Gallicas & Damasks

I’m currently interested in eventually breeding gallicas. Paul Barden’s work with them is rather inspiring. I want to do this though mainly because they are one of the only types of roses that does well in Maryland no-spray, as in completely disease resistant with little to no disease at all, with a few exceptions. Crossing more modern ( I recently got a whole bunch of wonderful cuttings) or different types of roses with gallicas and then crossing those results and then maybe back to gallicas could help introduce the gallica toughness, shape, and vigor into more modern shrubs. However, that’s far down the road.

As of now I only have two gallicas, Tuscany Superb and Duchesse de Montebello. I have yet to see them bloom, but I can say that Tuscany Superb is a very vigorous plant. I had planted it outside the fence two fall ago and it was eaten down to the ground by deer, but in the time of one summer, once moved inside to a new bed, it turned itself into a small little bush.

Duchesse is very interesting to me. I remember reading that it is very fertile and it is possible that it has china in it’s bloodline. I found this interesting because it displayed very unusual behavior this winter. It defoliated all it’s old leaves for the winter, but it then insisted on sending up new leaves on the cane tips. Now, this particular rose was from Maryland, so it wasn’t a big climate difference in growing season, so I was wondering if that was it’s china blood showing through. I’m not sure if it still has those new leaves, it’s been really cold lately, but I’ll go check sometime today. Anyway, very curious rose, I’m intrigued by the secrets it might be hiding.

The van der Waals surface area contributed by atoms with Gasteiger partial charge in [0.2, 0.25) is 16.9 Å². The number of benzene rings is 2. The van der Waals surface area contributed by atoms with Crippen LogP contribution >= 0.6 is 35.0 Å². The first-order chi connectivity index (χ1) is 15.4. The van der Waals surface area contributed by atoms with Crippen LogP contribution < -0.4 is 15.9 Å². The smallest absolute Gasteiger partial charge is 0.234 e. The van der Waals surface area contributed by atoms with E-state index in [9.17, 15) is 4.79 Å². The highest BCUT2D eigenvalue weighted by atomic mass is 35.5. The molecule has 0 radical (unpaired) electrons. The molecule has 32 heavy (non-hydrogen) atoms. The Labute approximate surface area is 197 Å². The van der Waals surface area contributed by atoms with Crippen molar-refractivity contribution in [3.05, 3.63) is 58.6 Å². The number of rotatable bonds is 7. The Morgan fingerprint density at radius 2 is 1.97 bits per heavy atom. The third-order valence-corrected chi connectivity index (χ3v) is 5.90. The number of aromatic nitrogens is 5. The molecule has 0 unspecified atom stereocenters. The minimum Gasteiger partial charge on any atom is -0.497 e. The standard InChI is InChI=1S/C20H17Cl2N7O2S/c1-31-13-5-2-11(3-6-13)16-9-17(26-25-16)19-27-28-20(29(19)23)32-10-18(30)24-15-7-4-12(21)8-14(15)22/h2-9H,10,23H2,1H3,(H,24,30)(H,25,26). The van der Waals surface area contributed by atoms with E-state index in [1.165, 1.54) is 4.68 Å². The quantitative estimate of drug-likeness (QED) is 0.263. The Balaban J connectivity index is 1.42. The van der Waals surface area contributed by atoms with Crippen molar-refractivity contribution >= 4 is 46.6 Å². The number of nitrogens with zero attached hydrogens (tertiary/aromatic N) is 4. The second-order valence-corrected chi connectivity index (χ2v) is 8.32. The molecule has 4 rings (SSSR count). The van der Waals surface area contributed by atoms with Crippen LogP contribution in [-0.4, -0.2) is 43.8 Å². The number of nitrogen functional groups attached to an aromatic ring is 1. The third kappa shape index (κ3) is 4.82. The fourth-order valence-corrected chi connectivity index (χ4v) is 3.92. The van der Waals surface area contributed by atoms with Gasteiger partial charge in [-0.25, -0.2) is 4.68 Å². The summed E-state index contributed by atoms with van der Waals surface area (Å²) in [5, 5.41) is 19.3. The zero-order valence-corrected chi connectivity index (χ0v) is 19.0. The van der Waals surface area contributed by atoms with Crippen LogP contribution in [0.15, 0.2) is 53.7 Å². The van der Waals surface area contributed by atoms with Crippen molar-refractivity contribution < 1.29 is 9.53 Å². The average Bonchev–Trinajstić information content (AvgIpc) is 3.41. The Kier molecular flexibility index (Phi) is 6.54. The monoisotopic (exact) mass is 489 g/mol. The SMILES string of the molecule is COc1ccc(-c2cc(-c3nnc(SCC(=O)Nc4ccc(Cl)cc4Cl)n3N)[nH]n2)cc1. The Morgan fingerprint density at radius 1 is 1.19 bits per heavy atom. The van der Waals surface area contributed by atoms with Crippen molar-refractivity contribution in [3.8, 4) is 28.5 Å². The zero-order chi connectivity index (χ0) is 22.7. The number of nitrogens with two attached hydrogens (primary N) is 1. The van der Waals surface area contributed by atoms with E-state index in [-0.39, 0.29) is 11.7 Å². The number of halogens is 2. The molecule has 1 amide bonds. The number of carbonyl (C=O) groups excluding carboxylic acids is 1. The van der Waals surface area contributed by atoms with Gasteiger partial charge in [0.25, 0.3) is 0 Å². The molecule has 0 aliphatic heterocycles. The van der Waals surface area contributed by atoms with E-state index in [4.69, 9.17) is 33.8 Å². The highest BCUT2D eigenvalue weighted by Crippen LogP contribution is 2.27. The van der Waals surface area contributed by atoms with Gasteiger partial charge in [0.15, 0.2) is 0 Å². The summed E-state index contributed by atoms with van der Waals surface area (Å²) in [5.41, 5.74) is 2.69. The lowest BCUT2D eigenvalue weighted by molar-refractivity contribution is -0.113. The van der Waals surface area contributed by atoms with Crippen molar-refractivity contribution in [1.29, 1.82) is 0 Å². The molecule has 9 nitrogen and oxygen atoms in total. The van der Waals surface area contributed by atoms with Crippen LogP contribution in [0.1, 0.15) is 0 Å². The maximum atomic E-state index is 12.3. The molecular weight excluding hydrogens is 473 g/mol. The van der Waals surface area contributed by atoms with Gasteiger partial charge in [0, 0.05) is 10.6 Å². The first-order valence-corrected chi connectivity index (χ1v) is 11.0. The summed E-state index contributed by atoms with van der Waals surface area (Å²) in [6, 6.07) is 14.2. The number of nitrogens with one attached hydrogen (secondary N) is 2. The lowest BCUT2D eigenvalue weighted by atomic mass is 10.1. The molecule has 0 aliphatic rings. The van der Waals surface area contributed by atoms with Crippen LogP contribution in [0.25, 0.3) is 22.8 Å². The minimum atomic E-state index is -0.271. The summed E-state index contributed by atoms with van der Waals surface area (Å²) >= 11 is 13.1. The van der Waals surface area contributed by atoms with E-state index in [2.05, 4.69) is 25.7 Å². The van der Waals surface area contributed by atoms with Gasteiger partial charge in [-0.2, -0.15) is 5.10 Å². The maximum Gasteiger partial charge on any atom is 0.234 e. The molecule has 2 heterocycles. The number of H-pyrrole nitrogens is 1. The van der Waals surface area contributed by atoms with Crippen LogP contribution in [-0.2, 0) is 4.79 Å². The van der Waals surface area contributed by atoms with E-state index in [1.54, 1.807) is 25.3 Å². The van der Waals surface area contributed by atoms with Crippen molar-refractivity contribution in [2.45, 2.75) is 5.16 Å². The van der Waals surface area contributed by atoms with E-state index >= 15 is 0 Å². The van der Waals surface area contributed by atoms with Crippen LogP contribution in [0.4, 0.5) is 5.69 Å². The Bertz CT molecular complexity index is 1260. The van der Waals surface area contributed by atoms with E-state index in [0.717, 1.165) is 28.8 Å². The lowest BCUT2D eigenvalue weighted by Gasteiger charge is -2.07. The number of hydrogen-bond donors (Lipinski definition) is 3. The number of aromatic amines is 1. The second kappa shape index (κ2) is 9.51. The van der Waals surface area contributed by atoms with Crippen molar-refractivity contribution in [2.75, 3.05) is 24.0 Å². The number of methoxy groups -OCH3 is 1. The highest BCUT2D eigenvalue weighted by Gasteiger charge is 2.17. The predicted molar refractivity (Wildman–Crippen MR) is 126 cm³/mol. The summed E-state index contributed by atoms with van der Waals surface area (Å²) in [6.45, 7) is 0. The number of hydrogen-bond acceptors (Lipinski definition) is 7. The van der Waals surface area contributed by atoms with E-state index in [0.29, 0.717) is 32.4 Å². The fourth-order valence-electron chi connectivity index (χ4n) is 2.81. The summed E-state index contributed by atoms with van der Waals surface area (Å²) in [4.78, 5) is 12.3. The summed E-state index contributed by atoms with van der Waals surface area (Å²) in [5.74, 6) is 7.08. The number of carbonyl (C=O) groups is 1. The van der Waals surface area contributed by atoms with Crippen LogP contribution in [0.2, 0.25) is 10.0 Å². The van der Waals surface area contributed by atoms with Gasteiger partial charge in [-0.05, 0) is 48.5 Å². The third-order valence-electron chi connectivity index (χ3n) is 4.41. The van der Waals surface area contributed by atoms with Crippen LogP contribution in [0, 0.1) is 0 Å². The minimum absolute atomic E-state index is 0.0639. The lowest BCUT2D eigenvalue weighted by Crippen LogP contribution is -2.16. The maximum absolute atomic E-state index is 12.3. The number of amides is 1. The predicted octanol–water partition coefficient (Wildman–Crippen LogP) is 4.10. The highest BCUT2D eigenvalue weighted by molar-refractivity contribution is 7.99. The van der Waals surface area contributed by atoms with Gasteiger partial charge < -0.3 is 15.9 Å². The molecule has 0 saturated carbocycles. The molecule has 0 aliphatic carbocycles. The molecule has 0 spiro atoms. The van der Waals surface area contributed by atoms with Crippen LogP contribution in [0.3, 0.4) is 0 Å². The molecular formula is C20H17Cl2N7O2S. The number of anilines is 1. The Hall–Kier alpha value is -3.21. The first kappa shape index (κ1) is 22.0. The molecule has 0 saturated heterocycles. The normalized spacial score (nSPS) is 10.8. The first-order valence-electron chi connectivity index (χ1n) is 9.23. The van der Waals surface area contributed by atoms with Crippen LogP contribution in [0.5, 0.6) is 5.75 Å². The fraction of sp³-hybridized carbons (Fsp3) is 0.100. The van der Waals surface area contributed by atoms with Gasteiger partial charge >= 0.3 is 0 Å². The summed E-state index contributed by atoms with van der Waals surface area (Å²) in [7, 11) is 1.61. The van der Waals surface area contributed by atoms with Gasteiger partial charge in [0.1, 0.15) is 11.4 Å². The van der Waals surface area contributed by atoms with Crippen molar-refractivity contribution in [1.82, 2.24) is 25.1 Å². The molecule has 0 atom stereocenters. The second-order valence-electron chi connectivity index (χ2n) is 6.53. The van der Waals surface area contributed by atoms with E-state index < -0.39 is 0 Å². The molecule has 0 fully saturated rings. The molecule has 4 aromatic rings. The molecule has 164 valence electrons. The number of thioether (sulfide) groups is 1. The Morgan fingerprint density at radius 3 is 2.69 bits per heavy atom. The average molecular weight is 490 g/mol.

Also, on a second note I purchased a Leda this year and while it probably will be less disease resistant, I’m still willing to give it a shot. I’m wondering if it would be possible to integrate Leda into my eventual breeding program as well, has anybody worked with her before?

Hello Max,

I’m a no-spray Marylander too, and have tried a little of what you’re planning. So just to give you some food for thought…

Years back, I crossed moderns (Hybrid Teas mostly) with gallica ‘Apothecarys Rose’ pollen. I got lots of once-blooming seedlings, but disappointingly, mostly they had all of the same disease problems that their modern parent had. I think that it would have been VERY difficult to recover both healthiness and rebloom by intercrossing among these seedlings.

However, if you were to use more disease-resistant moderns as your source of rebloom genes, you’d be a little more likely to get that healthy combination of modern shrub with gallica attributes. Two examples from my experience: ‘Cherry Meidiland’ (which is very healthy here, but doesn’t seem to produce much pollen) gave some very healthy seedlings when crossed with gallica pollen; and a found “Old Garden Rose” (not gallica, but probably a damask) has given some relatively healthy (in spite of some mildew) seedlings when pollinated by ‘Carefree Sunshine’. These healthy once-blooming hybrids could be intercrossed or backcrossed to a healthy modern to recover repeat bloom and hopefully still maintain a modest influence from the gallica (or other old rose).